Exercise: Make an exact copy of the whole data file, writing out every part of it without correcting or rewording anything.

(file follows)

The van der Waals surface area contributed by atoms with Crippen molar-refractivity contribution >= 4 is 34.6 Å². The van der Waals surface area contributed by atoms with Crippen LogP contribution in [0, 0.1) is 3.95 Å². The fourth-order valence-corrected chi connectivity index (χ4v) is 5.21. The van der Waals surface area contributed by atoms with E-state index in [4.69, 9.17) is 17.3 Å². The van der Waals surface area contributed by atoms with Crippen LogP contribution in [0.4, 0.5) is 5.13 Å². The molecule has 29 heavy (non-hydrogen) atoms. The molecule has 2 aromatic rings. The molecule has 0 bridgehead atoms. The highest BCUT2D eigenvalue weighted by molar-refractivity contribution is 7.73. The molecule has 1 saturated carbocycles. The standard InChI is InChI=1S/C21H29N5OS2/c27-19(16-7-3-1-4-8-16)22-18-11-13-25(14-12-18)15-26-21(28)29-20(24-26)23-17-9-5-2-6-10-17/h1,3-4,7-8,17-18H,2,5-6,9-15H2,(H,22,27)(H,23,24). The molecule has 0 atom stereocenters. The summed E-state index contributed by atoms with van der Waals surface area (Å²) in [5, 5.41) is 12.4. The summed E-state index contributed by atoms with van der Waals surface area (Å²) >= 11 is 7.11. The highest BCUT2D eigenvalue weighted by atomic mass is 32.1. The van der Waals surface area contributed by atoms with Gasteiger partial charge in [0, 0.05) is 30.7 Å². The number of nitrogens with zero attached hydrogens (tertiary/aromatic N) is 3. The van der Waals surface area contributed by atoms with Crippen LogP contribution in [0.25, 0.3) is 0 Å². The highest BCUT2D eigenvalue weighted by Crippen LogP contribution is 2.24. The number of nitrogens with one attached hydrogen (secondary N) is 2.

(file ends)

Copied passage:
The van der Waals surface area contributed by atoms with Crippen molar-refractivity contribution >= 4 is 34.6 Å². The van der Waals surface area contributed by atoms with Crippen LogP contribution in [0, 0.1) is 3.95 Å². The fourth-order valence-corrected chi connectivity index (χ4v) is 5.21. The van der Waals surface area contributed by atoms with E-state index in [4.69, 9.17) is 17.3 Å². The van der Waals surface area contributed by atoms with Crippen LogP contribution in [0.4, 0.5) is 5.13 Å². The molecule has 29 heavy (non-hydrogen) atoms. The molecule has 2 aromatic rings. The molecule has 0 bridgehead atoms. The highest BCUT2D eigenvalue weighted by molar-refractivity contribution is 7.73. The molecule has 1 saturated carbocycles. The standard InChI is InChI=1S/C21H29N5OS2/c27-19(16-7-3-1-4-8-16)22-18-11-13-25(14-12-18)15-26-21(28)29-20(24-26)23-17-9-5-2-6-10-17/h1,3-4,7-8,17-18H,2,5-6,9-15H2,(H,22,27)(H,23,24). The molecule has 0 atom stereocenters. The summed E-state index contributed by atoms with van der Waals surface area (Å²) in [5, 5.41) is 12.4. The summed E-state index contributed by atoms with van der Waals surface area (Å²) >= 11 is 7.11. The highest BCUT2D eigenvalue weighted by atomic mass is 32.1. The van der Waals surface area contributed by atoms with Gasteiger partial charge in [0, 0.05) is 30.7 Å². The number of nitrogens with zero attached hydrogens (tertiary/aromatic N) is 3. The van der Waals surface area contributed by atoms with Crippen LogP contribution in [0.25, 0.3) is 0 Å². The highest BCUT2D eigenvalue weighted by Crippen LogP contribution is 2.24. The number of nitrogens with one attached hydrogen (secondary N) is 2.